In his entry on Pro-Ject’s impressive DAC Box DS, Jon Iverson noted that the Sumiko suite showed an entire wall of the company’s cute but powerful Box components. Schmied gave me a detailed tour of the offerings. I’ve got three pages of notes on these nearly bite-sized components and every scribble is interesting, but here are the main points:
Sarah Tremblay and Caroline St-Louis, representatives of the Montreal Salon Son & Image (SSI) show were at CES, promoting their upcoming show in March. Visitors to the Montreal show may be expecting to see Sarah and Caroline wearing blue wigs, but they've apparently abandoned that look. They're now dressed up as hockey playersthe Montreal Canadiens, of course. I'll be reporting on SSI 2013, along with, hopefully, Art Dudley. There's a chance that John Atkinson may attend as well. Boys and girls, if you all write to him about how much you would like him to attend SSI, perhaps he can be persuaded.
Wisdom's planar-magnetic drivers are used in some very expensive speakers, and they had a pair of their LS4 floor-to-ceiling wall-mounts at CES, which sounded superb, easily one of the best at the show. (It was in the "if you have to ask" price category.) Of more interest to me was the new Insight series of in-wall speakers, which use the same technology as Wisdom's more cost-no-object offerings. The drive units start at $1250 each (P2i) and go up to $5000 (L8i). That's more my speed!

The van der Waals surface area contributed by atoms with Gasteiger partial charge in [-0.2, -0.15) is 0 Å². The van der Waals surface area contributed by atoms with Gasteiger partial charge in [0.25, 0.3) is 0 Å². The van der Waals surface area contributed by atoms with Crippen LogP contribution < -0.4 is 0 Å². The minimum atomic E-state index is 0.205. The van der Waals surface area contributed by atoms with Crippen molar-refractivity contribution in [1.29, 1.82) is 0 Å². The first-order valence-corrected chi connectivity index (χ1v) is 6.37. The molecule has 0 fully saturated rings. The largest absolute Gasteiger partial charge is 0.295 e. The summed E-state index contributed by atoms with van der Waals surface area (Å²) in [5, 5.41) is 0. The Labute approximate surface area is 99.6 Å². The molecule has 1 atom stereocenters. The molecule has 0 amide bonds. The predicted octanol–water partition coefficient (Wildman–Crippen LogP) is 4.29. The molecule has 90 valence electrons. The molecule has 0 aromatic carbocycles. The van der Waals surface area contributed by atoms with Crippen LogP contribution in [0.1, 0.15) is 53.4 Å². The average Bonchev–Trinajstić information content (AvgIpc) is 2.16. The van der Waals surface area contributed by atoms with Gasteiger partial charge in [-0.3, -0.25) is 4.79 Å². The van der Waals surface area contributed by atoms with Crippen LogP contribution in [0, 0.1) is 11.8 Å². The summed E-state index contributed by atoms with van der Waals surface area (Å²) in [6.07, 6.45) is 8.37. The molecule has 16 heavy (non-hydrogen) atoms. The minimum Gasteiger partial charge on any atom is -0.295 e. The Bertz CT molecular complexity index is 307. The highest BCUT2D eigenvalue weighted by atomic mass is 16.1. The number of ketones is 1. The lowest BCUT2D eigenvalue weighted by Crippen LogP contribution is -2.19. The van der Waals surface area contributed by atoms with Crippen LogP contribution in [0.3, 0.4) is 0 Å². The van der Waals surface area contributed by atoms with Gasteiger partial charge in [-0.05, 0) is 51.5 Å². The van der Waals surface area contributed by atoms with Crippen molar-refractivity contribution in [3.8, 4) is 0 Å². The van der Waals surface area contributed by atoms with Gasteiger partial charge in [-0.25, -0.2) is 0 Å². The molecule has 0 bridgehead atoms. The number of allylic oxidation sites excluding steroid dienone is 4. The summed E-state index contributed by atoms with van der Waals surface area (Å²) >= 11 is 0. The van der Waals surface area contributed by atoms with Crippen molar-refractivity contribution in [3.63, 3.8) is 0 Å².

Larry Greenhill has reported on Revel's Ultima2 Salon, which, at $22,000/pair, is well beyond my CES coverage limit of $15,000,. But I can tell you about Revel's more affordably-priced offerings. Speakers in the new Performa3 series started shipping in December, the price range starting at $1500/pair (M105 bookshelf-type) to the top-of-the-line $5000/pair F208 floorstanders. The speakers feature new transducer designs, next-generation tweeter waveguides, stylish enclosures, and low-distortion ports. The design process of Revel speakers utilizes position-independent double-blind listening tests.
John DeVore introduced a new speaker at CES that is said to take "fidelity and flexibility to a new level." The Gibbon X ($11,000/pair), the first three-way speaker in the Gibbon series, has a new midrange driver that incorporates DeVore's Adaptive Surround, a new tweeter in its own isolated enclosure, dual 7" woofers that are claimed to move more air than some 10" drivers, and a hand-built cabinet made from solid bamboo.